Trying to rally after a lethargic morning, we ventured out on New Year’s Day to Monster Mini Golf in Columbia, MD. Located in the Columbia East Market Place shopping center at the intersection of Rt. 175 and Rt. 1, Monster Mini Golf is easily accessible off of I-95. We snacked at Jerry’s Subs and Pizza in the same shopping center before trying out our putt-putt prowess. If we hadn’t caffeinated ourselves earlier in the morning, we could’ve made use of the Starbucks nearby.
Monster Mini Golf opened two months ago and is, in a word, fantastic. Our group was comprised of two families – four adults and four kids ranging in age from 3.5 to 8 years – and given our New Year’s sleep deprivation, we didn’t have much patience for a mediocre outing. Monster Mini Golf totally delivered!
Located in a huge space divided into two areas (golf course and arcade), Monster Mini Golf is an entirely glow-in-the-dark experience from the moment you walk through the doors. We headed straight to the golf reception desk, where a helpful staff member wearing a glowing white lab coat took our payment. Prices range from $6.50 to $7.50 based on height. Our 3.5-year-old would have golfed for free if he had been about 1 inch shorter.
As we finished paying, another friendly lab-coat-wearing staff member appeared and handed out golf clubs. The youngest in our crowd received a plastic club with a large club head, and the older children used child-sized metal putters. Next, we chose from an array of colored glowing golf balls stacked neatly in a rack dispenser. We grabbed a neon-green score card, a glow-in-the-dark pencil and set out for the first hole.
The walls surrounding the eighteen-hole indoor course are magnificently decorated with fluorescent murals depicting ghoulish creatures ranging from funny to bizarre. Detailed-but-harmless monster statues stand throughout the course, which winds its way around the room. Demarcated by marbleized neon walls about 6 inches high, each hole on the course is essentially level and contains typical putt-putt obstacles enhanced with glow-in-the-dark monster flair. For example, a slowly spinning fan of swords serves as the “windmill” obstacle, and coffins and gravestones form barricades along the greens. Some holes involve ramps, mouse hole openings, sand traps made of shag carpet and other challenges.
One of our favorite treats was the Wheel-of-Fortune-type spinner on Hole #2, which instructs each player to try an extra challenge on that hole. One of us was told to hit the ball with his eyes closed, another was directed to swing the club behind her back, and the 5-year-old in our midst enjoyed “bowling” her golf ball with her hand rather than putting it with her club. A steady breeze blows across the cup on several holes, providing an unexpected last-minute challenge. On Hole #17, an array of faux sewer caps form a maze of lily-pad-like obstacles, and on the 18th hole you must hit the ball into a huge clown’s mouth by sending it up a ramp formed by the clown’s tongue (all of which, of course, glows in the dark).
The course offered an appealing degree of challenge without becoming frustrating. The intricate decor kept players entertained while waiting for their turn, and the low walls and platforms provided ample space to stand and watch without blocking a player’s path. The grownups agreed that by far the best aspect of Monster Mini Golf was the outstanding background music comprised of eclectic hits such as “Funky Town” by Lipps Inc, several tunes by ABBA, the Rolling Stones’ “Beast of Burden”, music by the Bee Gees and Billy Joel, and the “Three’s Company” theme song. We found ourselves dancing and singing any time we weren’t hitting a golf ball! The only negative feature of the course is the life-sized animated Frankenstein figure that periodically rises off his table and bangs loudly in monstrous rage.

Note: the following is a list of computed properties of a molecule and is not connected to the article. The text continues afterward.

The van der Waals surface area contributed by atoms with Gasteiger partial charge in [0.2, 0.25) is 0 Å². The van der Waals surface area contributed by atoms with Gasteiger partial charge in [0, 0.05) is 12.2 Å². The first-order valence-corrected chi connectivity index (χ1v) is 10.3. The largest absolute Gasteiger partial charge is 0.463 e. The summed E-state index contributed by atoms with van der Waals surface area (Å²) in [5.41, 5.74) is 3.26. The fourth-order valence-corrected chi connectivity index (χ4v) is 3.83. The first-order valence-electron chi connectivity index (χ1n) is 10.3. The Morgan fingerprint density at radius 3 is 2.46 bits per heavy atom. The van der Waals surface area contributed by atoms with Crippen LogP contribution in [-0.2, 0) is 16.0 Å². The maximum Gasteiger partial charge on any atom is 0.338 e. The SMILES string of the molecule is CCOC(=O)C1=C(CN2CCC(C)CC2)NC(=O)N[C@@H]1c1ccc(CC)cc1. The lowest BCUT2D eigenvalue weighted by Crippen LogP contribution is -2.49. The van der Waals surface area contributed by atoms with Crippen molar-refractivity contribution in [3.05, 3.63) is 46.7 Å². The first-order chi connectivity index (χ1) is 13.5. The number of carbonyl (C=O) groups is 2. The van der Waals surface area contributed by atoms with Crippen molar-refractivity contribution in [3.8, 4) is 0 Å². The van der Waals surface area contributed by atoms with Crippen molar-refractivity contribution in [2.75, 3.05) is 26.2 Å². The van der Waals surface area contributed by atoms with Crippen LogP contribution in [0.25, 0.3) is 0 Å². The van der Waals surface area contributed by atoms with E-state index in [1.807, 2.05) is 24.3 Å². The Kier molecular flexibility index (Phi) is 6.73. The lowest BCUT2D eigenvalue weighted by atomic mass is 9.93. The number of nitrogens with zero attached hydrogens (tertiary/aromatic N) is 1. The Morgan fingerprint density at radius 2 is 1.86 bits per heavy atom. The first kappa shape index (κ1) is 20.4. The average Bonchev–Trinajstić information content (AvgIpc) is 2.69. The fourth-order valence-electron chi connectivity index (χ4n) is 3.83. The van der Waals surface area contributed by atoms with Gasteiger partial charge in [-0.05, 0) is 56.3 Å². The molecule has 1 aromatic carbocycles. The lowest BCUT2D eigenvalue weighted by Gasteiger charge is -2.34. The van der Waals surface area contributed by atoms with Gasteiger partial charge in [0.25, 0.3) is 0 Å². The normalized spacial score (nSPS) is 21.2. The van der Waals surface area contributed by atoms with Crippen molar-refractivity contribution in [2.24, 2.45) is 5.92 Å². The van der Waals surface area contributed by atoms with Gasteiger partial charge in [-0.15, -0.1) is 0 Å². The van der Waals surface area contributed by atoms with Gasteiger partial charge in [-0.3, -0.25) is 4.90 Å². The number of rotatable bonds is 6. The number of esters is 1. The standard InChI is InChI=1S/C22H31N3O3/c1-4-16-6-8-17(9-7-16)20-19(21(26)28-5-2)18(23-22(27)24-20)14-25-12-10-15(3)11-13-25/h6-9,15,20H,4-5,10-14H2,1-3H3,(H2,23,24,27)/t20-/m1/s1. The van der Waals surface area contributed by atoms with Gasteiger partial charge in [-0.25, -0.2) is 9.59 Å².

Three of the children in our group found the noise so distressing that they covered their ears every time Frankie came to life. We’re hoping a written suggestion to the owners will prompt them to lower the intensity of Frankie’s intermittent tantrums. Update 1/7/11: after a call to the owners, they responded positively about potentially toning down the noise from Frankenstein.
When our golfing experience came to an end, we spent a few minutes enjoying the arcade games. The adults honed their skills on Guitar Hero, while our younger members earned tickets on skee ball and similar offerings. (Note that at least one of the available games involved guns, but we were able to direct our kids to the many other options.) Almost all of the arcade games are operated by scanning a special “credit card” which is easily purchased via a machine that takes cash or credit. (The grownups appreciated not having to manage handfuls of tokens and coins!) Tickets earned on the arcade games are fed into a machine which prints out a receipt totaling your winnings.
Prizes are neatly organized in a glass display case and a staff member – in a lab coat, of course – distributes the prizes selected by each child. Despite the inevitable decision-making delays among our kids, we found the entire process to be surprisingly efficient and painless.
In terms of additional facilities, Monster Golf offers party rooms that are compellingly decorated with red velvet curtains, large tables and chairs such as you’d find in a castle, a mock fireplace and various monster/skeleton decor. The entire establishment seemed very clean and well-kept. We noted staff members dutifully sweeping the carpet (black light is unforgiving!), and one adult in our group reported that the restrooms were impeccable.
When I tucked my six-year-old in bed that night, his final comment was, “Mom, I really LOVED that Monster Golf place today. When can we go back?” It will definitely be soon!